Sunday, 10 August 2008

De-Constructing the "Cameron Coalition"

With another opinion poll showing a massive lead for the Conservatives, there's little doubt that, aided and abetted by a woeful performance from Gordon Brown and a severe economic downturn, David Cameron has achieved the second stage of what is genuinely regarded as the path from Opposition to No.10 Downing Street.

Having won the Conservative leadership in the autumn of 2005, it has taken Cameron less than three years from mastering his Party to mastering the country in terms of constructing a large and seemingly durable coalition of the electorate that, if the current figures are maintained, will sweep the Conservatives back to power after more than a decade in Opposition with a landslide majority of over 100 seats.

Yet how has David Cameron built this new coalition and of what does it consist ? The latter question is relevant in terms of the coalition's durability. Both Margaret Thatcher and Tony Blair built large voter coalitions, taking many supporters from their principal opponents yet both coalitions fragmented and in time disintegrated. Cameron's coalition will go the same way but how and above all, when ?

The Cameron Coalition can be explained in terms of age, gender, region and a myriad of other socio-economic factors but, from my own experience, it can be best summed up as a series of emotional responses. Let's consider these:

Anger: There are a lot of angry people out there who feel personally betrayed by New Labour. Many of these people are, I think, Conservatives who fell for Tony Blair in the mid-90s and stayed with him through the 1997 and 2001 elections. They began to have "doubts" as a result of the Iraq War and some switched briefly to the Liberal Democrats. However, the accession and experience of Gordon Brown and what is perceived to be the bungling and incompetence and spin-driven environment of New Labour Government post-Blair has compounded this sense of betrayal and they have turned their backs firmly on Labour.

Fear: There are a lot of frightened people out there who see their personal and family economic prospects falling apart and blame Gordon Brown. This group were strong supporters of Tony Blair and backed him through the Iraq War and as a determined fighter against Islamic terror. However, the credit crunch and the oil shock has unnerved them badly. They worry about the costs of food and fuel and are anxious about their mortgages, their savings and the value of their homes. They see Gordon Brown as entirely helpless and now regard David Cameron as their potential salvation because, deep down, they think the Conservatives are the best party to be in power when times are difficult.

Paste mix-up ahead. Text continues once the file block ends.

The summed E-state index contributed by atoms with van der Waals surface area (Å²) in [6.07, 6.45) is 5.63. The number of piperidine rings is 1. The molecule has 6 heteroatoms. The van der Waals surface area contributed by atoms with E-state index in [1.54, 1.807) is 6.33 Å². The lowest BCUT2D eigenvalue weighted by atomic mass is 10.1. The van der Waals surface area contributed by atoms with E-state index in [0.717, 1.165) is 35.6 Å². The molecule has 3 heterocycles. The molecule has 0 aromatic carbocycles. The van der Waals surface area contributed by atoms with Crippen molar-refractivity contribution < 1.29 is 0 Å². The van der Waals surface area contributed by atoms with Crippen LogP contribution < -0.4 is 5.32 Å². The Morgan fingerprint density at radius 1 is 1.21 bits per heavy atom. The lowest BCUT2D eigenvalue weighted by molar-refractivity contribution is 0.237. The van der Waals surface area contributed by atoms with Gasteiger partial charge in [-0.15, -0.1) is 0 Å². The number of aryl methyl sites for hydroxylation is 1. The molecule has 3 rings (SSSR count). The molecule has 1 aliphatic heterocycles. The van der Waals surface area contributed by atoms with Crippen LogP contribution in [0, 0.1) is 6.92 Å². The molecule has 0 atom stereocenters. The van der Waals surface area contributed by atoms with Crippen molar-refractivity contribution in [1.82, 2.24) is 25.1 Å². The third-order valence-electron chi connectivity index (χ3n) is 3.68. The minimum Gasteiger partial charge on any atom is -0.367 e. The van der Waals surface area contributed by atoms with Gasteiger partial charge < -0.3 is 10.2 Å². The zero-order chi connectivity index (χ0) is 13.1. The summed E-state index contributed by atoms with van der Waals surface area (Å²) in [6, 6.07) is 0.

Hope: There are a lot of people out there who have vested a lot of hope in David Cameron. They like him and they like what he has said and not said and they like what he has done to the Conservative brand. This group are the die-hard Conservatives but many abstained in 1997 and 2001 disgusted at the antics of the Major Government and the seeming ineffectiveness of the Conservatives in Opposition. Now they feel they have a leader again and while some may privately feel he's no Margaret Thatcher, the fact is he looks and sounds like a winner. They have returned to the Conservatives and feel their time has come.

Faith: Not perhaps an emotional response but I needed something to differentiate the traditional Conservatives from the "new Tories". There's little doubt that David Cameron has been able to draw to the Conservative flag a number of ex-Labour and ex-Liberal Democrat supporters and activists. Cameron's claim that he is a "liberal conservative" resonated strongly within the Liberal Democrats in 2005-6 and was a factor in the removal of Charles Kennedy and the Party's re-assertion of more traditional liberal values under Menzies Campbell and Nick Clegg. The "love-bombing" of Liberal Democrat supporters has had an effect - no question. For many, it is now "acceptable" to vote Conservative as Cameron "sounds" like a reasonable, fair-minded man without the mean-spiritedness of a Michael Howard for example.

There are other factors at work but those are the main elements within the Cameron Coalition but how will this mixed and myriad grouping fare once the Conservatives are in office ? IF everything goes well and the economy improves, the coalition may well remain solid for a decade or more.

However, my view has long been that the 2010s will be a bumpy ride for any Government. As we are seeing now, Russia is re-asserting itself, the oil price is extraordinarily sensitive to world events and, recession notwithstanding, the economic development of China and India combined with global climate change will present all Governments with a host of challenges.

I suspect that will be problems, mistakes and unforeseeable issues for the Cameron Government, The "angry" may well turn their anger on Cameron, the "frightened" will not see Cameron as their salvation, the "hopeful" will lose hope and the "faithful" will be betrayed. I think it not without significance that the Conservatives and Scottish Nationalists have been growing closer since 2005. I just wonder, if, after 2015, David Cameron may well need to rely on SNP votes to continue pushing legislation through Westminster.

That's a long way off...

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